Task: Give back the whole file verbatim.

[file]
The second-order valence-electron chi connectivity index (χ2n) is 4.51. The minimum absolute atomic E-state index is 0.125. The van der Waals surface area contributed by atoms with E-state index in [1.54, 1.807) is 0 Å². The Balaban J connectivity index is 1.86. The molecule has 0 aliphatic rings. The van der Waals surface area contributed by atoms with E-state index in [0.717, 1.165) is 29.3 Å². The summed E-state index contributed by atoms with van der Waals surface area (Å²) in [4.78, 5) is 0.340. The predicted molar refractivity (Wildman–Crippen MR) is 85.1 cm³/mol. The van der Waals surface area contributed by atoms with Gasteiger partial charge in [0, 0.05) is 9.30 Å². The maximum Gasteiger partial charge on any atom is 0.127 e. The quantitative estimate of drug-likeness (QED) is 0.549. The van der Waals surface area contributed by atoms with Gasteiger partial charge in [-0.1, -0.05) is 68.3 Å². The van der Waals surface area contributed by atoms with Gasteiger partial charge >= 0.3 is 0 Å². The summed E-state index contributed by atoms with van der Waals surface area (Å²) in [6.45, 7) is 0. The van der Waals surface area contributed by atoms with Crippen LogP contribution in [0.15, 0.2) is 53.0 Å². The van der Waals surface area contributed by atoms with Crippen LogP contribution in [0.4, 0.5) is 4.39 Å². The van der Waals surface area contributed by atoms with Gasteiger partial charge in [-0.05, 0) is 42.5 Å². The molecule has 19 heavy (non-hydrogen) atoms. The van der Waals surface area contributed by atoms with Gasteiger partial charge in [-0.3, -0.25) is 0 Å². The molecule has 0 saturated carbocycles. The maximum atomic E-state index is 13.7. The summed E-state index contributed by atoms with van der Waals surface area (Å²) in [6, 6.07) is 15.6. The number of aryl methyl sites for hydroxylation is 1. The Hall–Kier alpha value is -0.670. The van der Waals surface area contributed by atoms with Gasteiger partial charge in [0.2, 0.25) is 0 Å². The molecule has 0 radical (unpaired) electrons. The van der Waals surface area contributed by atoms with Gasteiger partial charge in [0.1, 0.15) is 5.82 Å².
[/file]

The second-order valence-electron chi connectivity index (χ2n) is 4.51. The minimum absolute atomic E-state index is 0.125. The van der Waals surface area contributed by atoms with E-state index in [1.54, 1.807) is 0 Å². The Balaban J connectivity index is 1.86. The molecule has 0 aliphatic rings. The van der Waals surface area contributed by atoms with E-state index in [0.717, 1.165) is 29.3 Å². The summed E-state index contributed by atoms with van der Waals surface area (Å²) in [4.78, 5) is 0.340. The predicted molar refractivity (Wildman–Crippen MR) is 85.1 cm³/mol. The van der Waals surface area contributed by atoms with Gasteiger partial charge in [0, 0.05) is 9.30 Å². The maximum Gasteiger partial charge on any atom is 0.127 e. The quantitative estimate of drug-likeness (QED) is 0.549. The van der Waals surface area contributed by atoms with Gasteiger partial charge in [-0.1, -0.05) is 68.3 Å². The van der Waals surface area contributed by atoms with Gasteiger partial charge >= 0.3 is 0 Å². The summed E-state index contributed by atoms with van der Waals surface area (Å²) in [6.45, 7) is 0. The van der Waals surface area contributed by atoms with Crippen LogP contribution in [0.15, 0.2) is 53.0 Å². The van der Waals surface area contributed by atoms with Crippen LogP contribution in [0.4, 0.5) is 4.39 Å². The van der Waals surface area contributed by atoms with Gasteiger partial charge in [-0.05, 0) is 42.5 Å². The molecule has 19 heavy (non-hydrogen) atoms. The van der Waals surface area contributed by atoms with Gasteiger partial charge in [-0.3, -0.25) is 0 Å². The molecule has 0 saturated carbocycles. The maximum atomic E-state index is 13.7. The summed E-state index contributed by atoms with van der Waals surface area (Å²) in [6, 6.07) is 15.6. The number of aryl methyl sites for hydroxylation is 1. The Hall–Kier alpha value is -0.670. The van der Waals surface area contributed by atoms with Gasteiger partial charge in [0.2, 0.25) is 0 Å². The molecule has 0 radical (unpaired) electrons. The van der Waals surface area contributed by atoms with Gasteiger partial charge in [0.1, 0.15) is 5.82 Å².